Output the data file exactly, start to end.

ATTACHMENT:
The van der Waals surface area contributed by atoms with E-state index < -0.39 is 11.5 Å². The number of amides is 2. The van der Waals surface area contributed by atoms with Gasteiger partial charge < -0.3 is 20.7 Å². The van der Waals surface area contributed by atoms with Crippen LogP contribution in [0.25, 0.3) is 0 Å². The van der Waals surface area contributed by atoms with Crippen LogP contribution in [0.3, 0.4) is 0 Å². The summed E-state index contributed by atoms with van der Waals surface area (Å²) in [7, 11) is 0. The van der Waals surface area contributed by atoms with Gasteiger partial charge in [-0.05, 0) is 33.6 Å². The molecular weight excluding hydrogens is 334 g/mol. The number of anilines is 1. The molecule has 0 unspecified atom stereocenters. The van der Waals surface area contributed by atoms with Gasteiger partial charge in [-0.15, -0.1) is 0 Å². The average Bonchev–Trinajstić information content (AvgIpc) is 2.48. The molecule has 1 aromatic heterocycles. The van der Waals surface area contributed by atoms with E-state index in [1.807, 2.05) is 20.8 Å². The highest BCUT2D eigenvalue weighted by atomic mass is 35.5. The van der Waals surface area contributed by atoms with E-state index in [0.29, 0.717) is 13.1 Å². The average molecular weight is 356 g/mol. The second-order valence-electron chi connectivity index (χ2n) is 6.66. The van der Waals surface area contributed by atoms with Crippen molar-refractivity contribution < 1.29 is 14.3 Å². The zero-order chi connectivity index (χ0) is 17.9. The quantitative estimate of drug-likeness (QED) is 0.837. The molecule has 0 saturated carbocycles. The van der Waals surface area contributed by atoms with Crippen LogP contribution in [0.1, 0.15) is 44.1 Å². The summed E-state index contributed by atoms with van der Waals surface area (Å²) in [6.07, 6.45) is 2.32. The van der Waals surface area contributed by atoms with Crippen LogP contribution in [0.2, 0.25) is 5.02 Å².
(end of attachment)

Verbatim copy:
The van der Waals surface area contributed by atoms with E-state index < -0.39 is 11.5 Å². The number of amides is 2. The van der Waals surface area contributed by atoms with Gasteiger partial charge < -0.3 is 20.7 Å². The van der Waals surface area contributed by atoms with Crippen LogP contribution in [0.25, 0.3) is 0 Å². The van der Waals surface area contributed by atoms with Crippen LogP contribution in [0.3, 0.4) is 0 Å². The summed E-state index contributed by atoms with van der Waals surface area (Å²) in [7, 11) is 0. The van der Waals surface area contributed by atoms with Gasteiger partial charge in [-0.05, 0) is 33.6 Å². The molecular weight excluding hydrogens is 334 g/mol. The number of anilines is 1. The molecule has 0 unspecified atom stereocenters. The van der Waals surface area contributed by atoms with Gasteiger partial charge in [-0.15, -0.1) is 0 Å². The average Bonchev–Trinajstić information content (AvgIpc) is 2.48. The molecule has 1 aromatic heterocycles. The van der Waals surface area contributed by atoms with E-state index in [1.807, 2.05) is 20.8 Å². The highest BCUT2D eigenvalue weighted by atomic mass is 35.5. The van der Waals surface area contributed by atoms with E-state index in [0.29, 0.717) is 13.1 Å². The average molecular weight is 356 g/mol. The second-order valence-electron chi connectivity index (χ2n) is 6.66. The van der Waals surface area contributed by atoms with Crippen molar-refractivity contribution < 1.29 is 14.3 Å². The zero-order chi connectivity index (χ0) is 17.9. The quantitative estimate of drug-likeness (QED) is 0.837. The molecule has 0 saturated carbocycles. The van der Waals surface area contributed by atoms with Crippen LogP contribution in [0.1, 0.15) is 44.1 Å². The summed E-state index contributed by atoms with van der Waals surface area (Å²) in [6.07, 6.45) is 2.32. The van der Waals surface area contributed by atoms with Crippen LogP contribution in [0.2, 0.25) is 5.02 Å².